Travelling recently in Israel, I was asked several times to formulate my ideas on empire in English. So I’ve tried to do so.
1. Since WW2, we have come to think of the nation state as the norm of political life. However, this was never the case in history. Until recently, most inhabitants of the world were citizens of one empire or another: Persia, Rome, Byzantium, the Arab, Holy Roman, Ottoman, British, French, Austrian-Hungarian or Soviet Empires.
2. The must cursory examination shows, (a) that the breakup of empires was accompanied by terrible wars, genocides, and “ethnic cleansing”, and that (b) the nation state has neither ensured international peace nor internal democracy and progress. Examples for (a) are the “population transfers” after the end of the Ottoman Empire, the First and Second World Wars, the massacres and displacements after the end of the British Raj, the partition of Palestine and others. Examples for (b) include almost all the states in Africa and the Middle East, many in Latin America, but also in Europe, from Germany after 1871 to Spain, Portugal, Greece and Turkey under fascism until the mid-seventies and the Ukraine, Kosovo, Bosnia or Serbia today.
3. The USA is an exception, but the USA is not a nation-state in the classic sense. Thomas Jefferson called it an “Empire”. Israel, too, is an exception, though it is not clear how long it can maintain its status. China and Russia are (still) empires. India is more like the USA than like a European nation-state.
4. We think of empires as conglomerates of peoples and semi-states controlled and exploited by a ruling centre, and kept together in the last instance by military subjugation. But this is only true of some empires and in some situations. The Soviet Empire is one example. But Rome, for instance, was so attractive to peoples outside the Empire that they begged to be allowed to join it. Similarly, the British Empire was ruled for quite a while with the consent of the governed. Most people in what used to be Yugoslavia, a “mini-empire”, do not feel that the situation today is better, and want to join the EU, where national differences, borders etc. will once again become as unimportant as they were under Tito. There is a good case to be made for the proposition that Africa was better off under colonial rule, and that life in Palestine was in many ways better under the Ottomans and British, too.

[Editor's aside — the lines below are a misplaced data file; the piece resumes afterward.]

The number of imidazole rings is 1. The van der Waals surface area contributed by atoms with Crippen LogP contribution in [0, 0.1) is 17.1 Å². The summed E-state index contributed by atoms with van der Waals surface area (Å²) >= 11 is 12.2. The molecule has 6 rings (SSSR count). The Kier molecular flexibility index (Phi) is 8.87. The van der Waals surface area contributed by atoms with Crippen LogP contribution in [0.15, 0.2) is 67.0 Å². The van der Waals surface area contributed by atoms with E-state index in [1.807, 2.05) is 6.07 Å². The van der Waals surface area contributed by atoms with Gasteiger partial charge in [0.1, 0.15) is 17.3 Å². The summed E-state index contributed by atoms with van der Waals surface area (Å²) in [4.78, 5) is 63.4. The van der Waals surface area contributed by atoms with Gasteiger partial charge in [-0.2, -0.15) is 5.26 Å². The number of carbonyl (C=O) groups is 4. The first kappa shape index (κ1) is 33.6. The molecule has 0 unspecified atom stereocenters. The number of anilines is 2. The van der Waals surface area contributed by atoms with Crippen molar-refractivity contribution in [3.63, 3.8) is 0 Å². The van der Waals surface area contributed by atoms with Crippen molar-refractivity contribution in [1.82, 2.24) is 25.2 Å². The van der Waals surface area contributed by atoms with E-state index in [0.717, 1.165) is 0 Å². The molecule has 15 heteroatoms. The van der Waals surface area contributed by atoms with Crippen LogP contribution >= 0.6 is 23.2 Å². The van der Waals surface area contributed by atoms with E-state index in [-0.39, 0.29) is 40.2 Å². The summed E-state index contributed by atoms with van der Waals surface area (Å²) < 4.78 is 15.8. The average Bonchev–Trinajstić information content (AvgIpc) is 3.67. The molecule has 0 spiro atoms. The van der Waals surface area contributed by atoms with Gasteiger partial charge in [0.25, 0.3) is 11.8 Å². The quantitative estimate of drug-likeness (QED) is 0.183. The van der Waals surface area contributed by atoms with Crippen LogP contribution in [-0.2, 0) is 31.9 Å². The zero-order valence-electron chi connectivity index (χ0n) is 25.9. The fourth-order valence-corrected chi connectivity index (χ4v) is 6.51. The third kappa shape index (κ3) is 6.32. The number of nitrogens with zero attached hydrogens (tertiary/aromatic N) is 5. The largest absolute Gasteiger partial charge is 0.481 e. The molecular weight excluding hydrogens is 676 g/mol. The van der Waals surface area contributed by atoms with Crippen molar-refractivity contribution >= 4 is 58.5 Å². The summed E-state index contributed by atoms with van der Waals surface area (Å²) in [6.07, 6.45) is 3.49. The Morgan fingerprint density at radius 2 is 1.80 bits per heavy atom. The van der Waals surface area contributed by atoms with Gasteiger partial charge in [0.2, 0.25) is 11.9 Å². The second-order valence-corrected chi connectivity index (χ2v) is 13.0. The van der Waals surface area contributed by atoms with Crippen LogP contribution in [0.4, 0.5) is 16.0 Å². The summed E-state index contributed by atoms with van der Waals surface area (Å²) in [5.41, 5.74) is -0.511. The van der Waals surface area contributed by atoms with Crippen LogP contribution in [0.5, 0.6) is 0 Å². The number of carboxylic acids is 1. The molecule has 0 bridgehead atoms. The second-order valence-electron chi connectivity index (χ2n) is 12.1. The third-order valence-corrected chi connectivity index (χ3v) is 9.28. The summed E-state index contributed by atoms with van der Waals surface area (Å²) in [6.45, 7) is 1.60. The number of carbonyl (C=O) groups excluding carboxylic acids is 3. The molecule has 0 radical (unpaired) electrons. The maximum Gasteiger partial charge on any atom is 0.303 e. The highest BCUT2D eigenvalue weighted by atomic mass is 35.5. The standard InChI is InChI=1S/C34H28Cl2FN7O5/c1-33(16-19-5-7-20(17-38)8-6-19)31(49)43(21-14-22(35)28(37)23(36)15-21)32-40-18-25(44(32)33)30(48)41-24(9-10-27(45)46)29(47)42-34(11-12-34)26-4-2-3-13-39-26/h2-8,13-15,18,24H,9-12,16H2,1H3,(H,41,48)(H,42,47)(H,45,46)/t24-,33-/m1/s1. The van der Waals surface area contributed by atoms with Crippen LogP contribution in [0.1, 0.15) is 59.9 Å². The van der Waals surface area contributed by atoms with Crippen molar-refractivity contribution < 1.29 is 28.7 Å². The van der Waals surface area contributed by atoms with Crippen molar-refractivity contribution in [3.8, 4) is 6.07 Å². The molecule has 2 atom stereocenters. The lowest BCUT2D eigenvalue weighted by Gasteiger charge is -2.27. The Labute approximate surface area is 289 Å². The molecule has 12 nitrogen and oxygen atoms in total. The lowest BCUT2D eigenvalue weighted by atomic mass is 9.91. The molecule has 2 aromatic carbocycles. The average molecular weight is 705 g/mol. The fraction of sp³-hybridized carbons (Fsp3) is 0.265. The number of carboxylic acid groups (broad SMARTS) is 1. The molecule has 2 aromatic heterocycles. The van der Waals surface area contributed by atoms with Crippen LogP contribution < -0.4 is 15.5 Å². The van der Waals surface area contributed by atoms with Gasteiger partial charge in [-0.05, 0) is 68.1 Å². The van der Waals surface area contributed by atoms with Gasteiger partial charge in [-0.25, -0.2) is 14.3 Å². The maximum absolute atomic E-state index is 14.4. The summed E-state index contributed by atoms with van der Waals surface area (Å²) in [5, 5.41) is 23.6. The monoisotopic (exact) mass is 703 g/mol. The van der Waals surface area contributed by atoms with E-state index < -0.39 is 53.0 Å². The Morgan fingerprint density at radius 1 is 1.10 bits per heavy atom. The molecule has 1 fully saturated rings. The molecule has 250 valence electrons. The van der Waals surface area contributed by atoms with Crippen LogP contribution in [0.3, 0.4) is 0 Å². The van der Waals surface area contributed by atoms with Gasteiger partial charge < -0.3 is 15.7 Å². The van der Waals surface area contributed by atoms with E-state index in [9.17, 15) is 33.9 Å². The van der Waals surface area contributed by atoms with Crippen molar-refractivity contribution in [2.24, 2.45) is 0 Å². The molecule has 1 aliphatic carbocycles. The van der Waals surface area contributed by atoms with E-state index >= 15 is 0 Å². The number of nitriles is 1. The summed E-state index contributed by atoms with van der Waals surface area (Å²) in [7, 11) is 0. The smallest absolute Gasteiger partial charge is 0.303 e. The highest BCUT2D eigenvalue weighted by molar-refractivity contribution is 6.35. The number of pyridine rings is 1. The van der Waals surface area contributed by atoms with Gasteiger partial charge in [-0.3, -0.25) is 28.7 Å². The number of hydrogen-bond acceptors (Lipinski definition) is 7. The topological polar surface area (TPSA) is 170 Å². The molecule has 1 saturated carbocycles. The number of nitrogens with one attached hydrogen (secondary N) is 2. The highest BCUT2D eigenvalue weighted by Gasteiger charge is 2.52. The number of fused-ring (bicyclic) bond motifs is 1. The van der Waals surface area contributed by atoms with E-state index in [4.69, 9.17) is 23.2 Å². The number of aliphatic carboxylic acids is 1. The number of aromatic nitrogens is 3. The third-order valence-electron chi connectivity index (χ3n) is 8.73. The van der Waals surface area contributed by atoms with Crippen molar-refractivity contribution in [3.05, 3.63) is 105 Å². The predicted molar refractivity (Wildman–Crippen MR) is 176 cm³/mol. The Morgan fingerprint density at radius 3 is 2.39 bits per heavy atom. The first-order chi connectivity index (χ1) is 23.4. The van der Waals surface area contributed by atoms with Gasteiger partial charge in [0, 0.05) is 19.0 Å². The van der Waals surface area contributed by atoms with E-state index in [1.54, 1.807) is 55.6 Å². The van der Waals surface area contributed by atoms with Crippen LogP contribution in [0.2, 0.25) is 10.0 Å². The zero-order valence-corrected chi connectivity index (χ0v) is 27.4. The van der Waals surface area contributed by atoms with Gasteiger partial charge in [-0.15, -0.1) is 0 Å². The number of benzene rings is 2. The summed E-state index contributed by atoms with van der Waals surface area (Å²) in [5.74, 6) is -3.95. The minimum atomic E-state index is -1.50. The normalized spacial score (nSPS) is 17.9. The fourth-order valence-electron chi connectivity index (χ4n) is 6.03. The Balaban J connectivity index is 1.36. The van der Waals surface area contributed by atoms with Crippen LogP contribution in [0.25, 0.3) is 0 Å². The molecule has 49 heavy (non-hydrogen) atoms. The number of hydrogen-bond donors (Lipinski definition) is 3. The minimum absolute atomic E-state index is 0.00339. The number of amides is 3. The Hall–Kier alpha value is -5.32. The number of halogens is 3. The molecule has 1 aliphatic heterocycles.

5. So, what is an empire? It is indeed a conglomerate of peoples and semi-states; they are bound together for common security, mutual trade and progress and by an overarching bureaucracy. Individual members, as states and as citizens, have less say in the government than they could if they were independent nation states or citizens if such states. However, there need not be an exploiting centre, and the empire need not be held together by military force. It is quite possible to hold it together by common institutions and values, and for the common good. In this sense, the EU is an empire, albeit an empire “of a new type”.
6. The deficiencies of the EU can generally speaking be attributed (a) to attempts to transform the EU into a nation-state, “The United States of Europe”, or (b) attempts to reduce it to a “common market”. The “best” example for (a) is the Euro, a currency looking for a state. The fact that the EU does not have a common foreign and security policy, border regime and defence forces is an example of (b).
7. Thus, the way forward for Europe is to recognize (a) that the Euro and the quasi-national integration it demands is an option, not a necessity. And (b) that Europe must do more to create a common foreign policy and the means to enforce it.
8. Quasi-imperial solutions to some of the problems of other regions , for instance Latin America, with its common language and culture, or the Middle East with its heritage of past “Empires in the Sand” (Efraim Karsh) should be considered. If the EU had more imperial coherence and the USA were more ready to invest money and manpower, this could be achieved fairly quickly, i.e. within one or two generations.